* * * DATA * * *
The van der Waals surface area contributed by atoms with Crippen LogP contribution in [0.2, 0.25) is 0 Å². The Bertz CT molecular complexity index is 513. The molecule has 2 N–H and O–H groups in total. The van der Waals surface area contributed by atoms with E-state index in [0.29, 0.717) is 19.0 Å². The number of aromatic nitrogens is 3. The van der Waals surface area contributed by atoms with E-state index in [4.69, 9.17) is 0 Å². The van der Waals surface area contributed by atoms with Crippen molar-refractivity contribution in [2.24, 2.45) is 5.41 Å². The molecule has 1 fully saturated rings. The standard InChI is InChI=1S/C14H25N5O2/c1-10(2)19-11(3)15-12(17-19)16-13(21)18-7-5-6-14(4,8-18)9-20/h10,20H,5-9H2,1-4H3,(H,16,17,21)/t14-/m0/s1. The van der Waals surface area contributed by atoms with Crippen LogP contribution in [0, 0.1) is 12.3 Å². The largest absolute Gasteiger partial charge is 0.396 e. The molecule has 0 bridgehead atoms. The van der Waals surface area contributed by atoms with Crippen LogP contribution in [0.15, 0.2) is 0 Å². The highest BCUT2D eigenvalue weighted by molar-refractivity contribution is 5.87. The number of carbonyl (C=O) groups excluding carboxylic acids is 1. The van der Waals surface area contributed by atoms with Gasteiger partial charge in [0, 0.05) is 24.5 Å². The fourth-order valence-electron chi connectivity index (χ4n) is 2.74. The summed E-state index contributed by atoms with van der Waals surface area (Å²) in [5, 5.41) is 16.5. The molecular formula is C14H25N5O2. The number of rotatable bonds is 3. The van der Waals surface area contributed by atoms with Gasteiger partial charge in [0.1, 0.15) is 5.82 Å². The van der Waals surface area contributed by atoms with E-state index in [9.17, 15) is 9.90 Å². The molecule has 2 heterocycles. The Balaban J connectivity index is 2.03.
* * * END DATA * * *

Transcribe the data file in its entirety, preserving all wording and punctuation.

The van der Waals surface area contributed by atoms with Crippen LogP contribution in [0.2, 0.25) is 0 Å². The Bertz CT molecular complexity index is 513. The molecule has 2 N–H and O–H groups in total. The van der Waals surface area contributed by atoms with E-state index in [0.29, 0.717) is 19.0 Å². The number of aromatic nitrogens is 3. The van der Waals surface area contributed by atoms with E-state index in [4.69, 9.17) is 0 Å². The van der Waals surface area contributed by atoms with Crippen molar-refractivity contribution in [2.24, 2.45) is 5.41 Å². The molecule has 1 fully saturated rings. The standard InChI is InChI=1S/C14H25N5O2/c1-10(2)19-11(3)15-12(17-19)16-13(21)18-7-5-6-14(4,8-18)9-20/h10,20H,5-9H2,1-4H3,(H,16,17,21)/t14-/m0/s1. The van der Waals surface area contributed by atoms with Crippen LogP contribution in [0, 0.1) is 12.3 Å². The largest absolute Gasteiger partial charge is 0.396 e. The molecule has 0 bridgehead atoms. The van der Waals surface area contributed by atoms with Crippen LogP contribution in [0.15, 0.2) is 0 Å². The highest BCUT2D eigenvalue weighted by molar-refractivity contribution is 5.87. The number of carbonyl (C=O) groups excluding carboxylic acids is 1. The van der Waals surface area contributed by atoms with Gasteiger partial charge in [0, 0.05) is 24.5 Å². The fourth-order valence-electron chi connectivity index (χ4n) is 2.74. The summed E-state index contributed by atoms with van der Waals surface area (Å²) in [5, 5.41) is 16.5. The molecular formula is C14H25N5O2. The number of rotatable bonds is 3. The van der Waals surface area contributed by atoms with Gasteiger partial charge in [0.1, 0.15) is 5.82 Å². The van der Waals surface area contributed by atoms with E-state index in [9.17, 15) is 9.90 Å². The molecule has 2 heterocycles. The Balaban J connectivity index is 2.03.